A biographical narrative study exploring mental ill health through the life course

Collier, EH 2012, A biographical narrative study exploring mental ill health through the life course , PhD thesis, University of Salford.

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This thesis is about people with mental health problems who happen to be older, rather than older people with mental health problems. Health policy that has focused on older people as a category has maintained a narrow focus on recognising depression and dementia, with older people being excluded from mental health policy aimed at adults of working age. This has resulted in age discriminatory practices, but in addition, the unique needs of people who have lived long term with mental ill health into later life have been ignored. Older people have been often conceptualised as consumers of care rather than citizens with aspirations and research about long term experience of mental ill health and recovery commonly excludes older people. This study aimed to redress this marginalisation and lack of knowledge by exploring the experience of long term mental ill health to older age from a strengths perspective congruent with recovery principles. The study is based on a social constructionist epistemology and narrative inquiry methodology. The research questions were: 1) How does living with long term mental ill health affect achievement and 2) How does long term mental ill health affect life in the present? People who were aged over 50 and who had at least 20 years duration of mental ill health that started before the age of 45 were included. Seven people were recruited though posters placed in GP surgeries, leisure centres and libraries and contacts through mental health services. Four women and three men between the ages of 52 and 76 participated. The study develops the curriculum vitae as a research tool, a method unique in mental health research, in order to root the enquiry within participant relevancies and perspectives to ensure that this previously unheard voice is captured. This tool is congruent with a biographical method that informs the development of two personalised interviews and enables the implementation of this method within a recovery (strengths) frame of reference. The resulting individual narratives were interpreted with reference to the principles of over reading and life course theory. A collective text was also developed which discusses the key findings. The novel approach taken in this research study resulted in an original contribution to current knowledge which provides evidence that can be used to challenge beliefs about people who have lived a lifetime with mental ill health. The study revealed a lifelong process where participants returned to their early life in making sense of their experiences. Long term mental ill health appeared to create an environment whereby participants maximised their chances of success by avoiding stress which has a myriad of personally relevant causes. This appeared to be achieved by keeping silent, which, whilst self-protective, nevertheless potentially exacerbated their stress further and resulted in further stressful consequences. In later life the changed sociocultural and personal environment became part of an autobiographical reasoning that sustained self-theory. This created a situation whereby the participants felt better but also worse at the same time, where personal growth co-existed alongside stress burnout but was coupled with a renewed sense of hope in later life. The implications for health and social care are discussed in relation to policy, practice, research and education in the context of age equality, recovery and long term conditions. Recommendations include: to focus on extensive durations of mental ill health as a special characteristic, to review the of use stress assessments and trauma histories in practice and research, for practitioners to establish the hopes and aspirations of older people who come into contact with services and for researchers to examine the presence of hope in older people with long term mental health problems.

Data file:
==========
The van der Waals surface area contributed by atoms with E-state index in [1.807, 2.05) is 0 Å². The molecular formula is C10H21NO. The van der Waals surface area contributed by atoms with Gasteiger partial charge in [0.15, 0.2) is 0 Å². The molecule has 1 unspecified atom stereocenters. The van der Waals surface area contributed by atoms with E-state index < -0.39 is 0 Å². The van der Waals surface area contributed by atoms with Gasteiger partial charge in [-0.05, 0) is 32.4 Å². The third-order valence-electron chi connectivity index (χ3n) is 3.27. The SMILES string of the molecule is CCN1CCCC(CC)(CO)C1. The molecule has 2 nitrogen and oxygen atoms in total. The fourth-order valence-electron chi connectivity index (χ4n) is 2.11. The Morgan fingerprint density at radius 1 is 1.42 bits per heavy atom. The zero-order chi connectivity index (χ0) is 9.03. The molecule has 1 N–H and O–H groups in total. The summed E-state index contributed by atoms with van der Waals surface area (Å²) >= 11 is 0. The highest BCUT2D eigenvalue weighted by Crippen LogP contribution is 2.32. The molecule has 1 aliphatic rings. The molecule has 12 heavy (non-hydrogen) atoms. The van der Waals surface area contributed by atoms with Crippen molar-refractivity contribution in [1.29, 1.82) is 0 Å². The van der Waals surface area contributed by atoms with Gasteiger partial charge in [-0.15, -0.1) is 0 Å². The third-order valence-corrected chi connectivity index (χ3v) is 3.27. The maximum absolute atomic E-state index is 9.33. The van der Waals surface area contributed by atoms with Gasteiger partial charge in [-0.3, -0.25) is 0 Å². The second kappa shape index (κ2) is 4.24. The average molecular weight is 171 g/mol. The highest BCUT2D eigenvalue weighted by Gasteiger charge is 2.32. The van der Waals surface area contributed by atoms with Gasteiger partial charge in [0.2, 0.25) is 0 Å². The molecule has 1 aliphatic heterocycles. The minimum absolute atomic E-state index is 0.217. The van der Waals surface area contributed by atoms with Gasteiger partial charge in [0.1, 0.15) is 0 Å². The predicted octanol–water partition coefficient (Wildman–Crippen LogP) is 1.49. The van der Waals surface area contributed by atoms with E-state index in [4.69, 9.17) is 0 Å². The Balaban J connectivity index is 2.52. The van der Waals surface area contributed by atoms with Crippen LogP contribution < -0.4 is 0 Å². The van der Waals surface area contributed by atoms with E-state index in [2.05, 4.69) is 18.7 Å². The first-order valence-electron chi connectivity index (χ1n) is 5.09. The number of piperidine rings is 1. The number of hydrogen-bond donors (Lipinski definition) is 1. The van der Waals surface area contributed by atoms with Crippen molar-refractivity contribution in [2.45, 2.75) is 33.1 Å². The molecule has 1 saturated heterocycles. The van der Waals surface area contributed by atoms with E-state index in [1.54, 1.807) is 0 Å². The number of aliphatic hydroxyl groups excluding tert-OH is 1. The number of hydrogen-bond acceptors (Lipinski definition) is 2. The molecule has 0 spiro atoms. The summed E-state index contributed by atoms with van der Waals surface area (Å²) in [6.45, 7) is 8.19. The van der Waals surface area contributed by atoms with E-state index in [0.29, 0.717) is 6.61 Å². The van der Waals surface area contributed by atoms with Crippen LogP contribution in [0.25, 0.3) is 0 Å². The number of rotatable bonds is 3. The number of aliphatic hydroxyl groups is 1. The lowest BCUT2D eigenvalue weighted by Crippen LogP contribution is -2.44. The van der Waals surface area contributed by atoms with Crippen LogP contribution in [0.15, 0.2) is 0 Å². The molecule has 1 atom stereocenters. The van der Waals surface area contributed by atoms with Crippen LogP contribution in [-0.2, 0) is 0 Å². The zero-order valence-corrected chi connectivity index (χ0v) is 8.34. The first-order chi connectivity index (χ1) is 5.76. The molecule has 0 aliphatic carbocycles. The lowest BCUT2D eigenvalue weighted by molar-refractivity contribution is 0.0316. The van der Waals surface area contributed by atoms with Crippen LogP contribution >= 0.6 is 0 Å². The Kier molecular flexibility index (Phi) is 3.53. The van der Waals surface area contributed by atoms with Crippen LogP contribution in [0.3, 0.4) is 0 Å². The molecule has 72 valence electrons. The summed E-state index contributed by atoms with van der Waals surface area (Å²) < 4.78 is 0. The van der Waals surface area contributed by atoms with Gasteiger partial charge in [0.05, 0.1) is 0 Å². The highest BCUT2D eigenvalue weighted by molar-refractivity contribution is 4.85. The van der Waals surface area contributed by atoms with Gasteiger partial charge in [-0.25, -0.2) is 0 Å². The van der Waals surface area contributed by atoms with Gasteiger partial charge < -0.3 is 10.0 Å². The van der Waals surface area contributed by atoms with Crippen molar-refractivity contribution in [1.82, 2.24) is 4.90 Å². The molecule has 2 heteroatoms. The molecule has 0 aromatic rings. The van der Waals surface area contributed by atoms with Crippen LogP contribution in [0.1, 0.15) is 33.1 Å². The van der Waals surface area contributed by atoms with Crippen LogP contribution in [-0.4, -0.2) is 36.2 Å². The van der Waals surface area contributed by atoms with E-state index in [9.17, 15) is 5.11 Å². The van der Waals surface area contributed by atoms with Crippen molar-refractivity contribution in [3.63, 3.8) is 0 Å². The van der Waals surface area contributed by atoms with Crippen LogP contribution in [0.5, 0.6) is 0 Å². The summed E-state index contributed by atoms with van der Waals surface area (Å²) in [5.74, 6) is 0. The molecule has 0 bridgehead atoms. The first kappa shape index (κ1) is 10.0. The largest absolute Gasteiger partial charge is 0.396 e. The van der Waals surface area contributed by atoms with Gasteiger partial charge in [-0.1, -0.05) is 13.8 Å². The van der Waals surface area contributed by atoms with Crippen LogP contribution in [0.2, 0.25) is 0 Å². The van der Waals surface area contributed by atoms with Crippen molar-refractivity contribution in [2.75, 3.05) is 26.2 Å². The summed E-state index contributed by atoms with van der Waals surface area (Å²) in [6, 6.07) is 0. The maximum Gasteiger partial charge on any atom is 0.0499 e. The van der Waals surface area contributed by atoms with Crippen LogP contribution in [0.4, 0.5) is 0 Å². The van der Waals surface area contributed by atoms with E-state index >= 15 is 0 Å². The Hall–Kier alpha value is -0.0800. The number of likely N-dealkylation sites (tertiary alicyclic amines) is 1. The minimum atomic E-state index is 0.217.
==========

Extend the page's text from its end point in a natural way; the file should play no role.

Item Type: Thesis (PhD)
Themes: Health and Wellbeing
Memory, Text and Place
Funders: none
Depositing User: Dr Elizabeth Collier
Date Deposited: 16 Oct 2015 12:14
Last Modified: 27 Aug 2021 23:11
URI: http://usir.salford.ac.uk/id/eprint/32510

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